Yea, though they have hired among the nations
That is, lovers, as before; got into confederacies and alliances with the nations about them, thinking thereby to strengthen their hands, and secure themselves and their kingdom; particular regard may be had to the Egyptians, as distinct from the Assyrians, whom they privately engaged on their side to shake off the Assyrian yoke, or their obligation to send yearly presents to the Assyrian king: now will I gather them;
either the Assyrians against them, to invade their land, besiege their city, and take and carry them captive; or the Israelites in a body into the city of Samaria, and there be cooped up, and taken and destroyed, or carried captive; for this is not to be interpreted of the collection of them out of their captivity, as the Targum and Jarchi, but of the gathering of them together for their destruction: and they shall sorrow a little for the burden of the king of princes;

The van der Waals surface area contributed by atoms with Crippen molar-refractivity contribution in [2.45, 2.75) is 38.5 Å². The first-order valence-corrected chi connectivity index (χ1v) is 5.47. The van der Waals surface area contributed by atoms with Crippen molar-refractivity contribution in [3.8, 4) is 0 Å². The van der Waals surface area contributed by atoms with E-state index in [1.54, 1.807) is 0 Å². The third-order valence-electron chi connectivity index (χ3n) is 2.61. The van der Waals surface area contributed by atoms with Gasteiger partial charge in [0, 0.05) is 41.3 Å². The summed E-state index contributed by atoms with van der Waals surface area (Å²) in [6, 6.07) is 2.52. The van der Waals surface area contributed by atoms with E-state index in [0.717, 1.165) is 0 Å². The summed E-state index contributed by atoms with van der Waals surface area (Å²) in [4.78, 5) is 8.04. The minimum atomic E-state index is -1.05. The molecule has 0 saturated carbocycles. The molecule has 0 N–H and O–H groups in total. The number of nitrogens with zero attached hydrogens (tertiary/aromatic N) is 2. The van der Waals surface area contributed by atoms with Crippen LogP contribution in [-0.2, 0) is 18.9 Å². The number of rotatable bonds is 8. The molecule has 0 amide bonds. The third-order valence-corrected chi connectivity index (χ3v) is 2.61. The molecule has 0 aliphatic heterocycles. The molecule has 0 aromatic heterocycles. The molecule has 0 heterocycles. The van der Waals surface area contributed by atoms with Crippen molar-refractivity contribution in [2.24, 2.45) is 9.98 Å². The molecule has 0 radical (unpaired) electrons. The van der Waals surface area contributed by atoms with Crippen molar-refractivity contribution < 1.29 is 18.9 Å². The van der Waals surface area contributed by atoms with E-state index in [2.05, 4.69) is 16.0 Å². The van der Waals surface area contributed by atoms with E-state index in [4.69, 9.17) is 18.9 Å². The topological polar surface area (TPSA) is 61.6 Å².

the tax or tribute imposed upon them by the king of Assyria, whose princes were altogether kings, ( Isaiah 10:8 ) ; and who used to be called king of kings, being at the head of a monarchy, which had many kings subject to it; as the kings of Babylon were afterwards called, ( Ezekiel 26:7 ) ; this may refer to the yearly present or tribute, which Hoshea king of Israel was obliged to give to the king of Assyria, which he was very uneasy at, and did not pay it, which drew upon him the resentment of the Assyrian king; and that sorrow and uneasiness which that tribute gave the king of Israel and his people were but little and small in comparison of what they after found; it was the beginning of sorrows to them: and so some render the words, "they began" F12; that is, to sorrow and complain "a little"; or this may refer to their burdens and oppressions when in captivity, which were laid upon them by the king of Assyria, and the princes, the rulers, and governors of the several places where the Israelites were carried captive: even the "few [that] shall remain" F13, as some render it; and not die by famine, pestilence, and sword. Kimchi and Ben Melech think there is a deficiency of the copulative and between king and princes; which is supplied by the Targum, and by the Septuagint, Vulgate Latin, Syriac, and Arabic versions, which read, "the king and princes".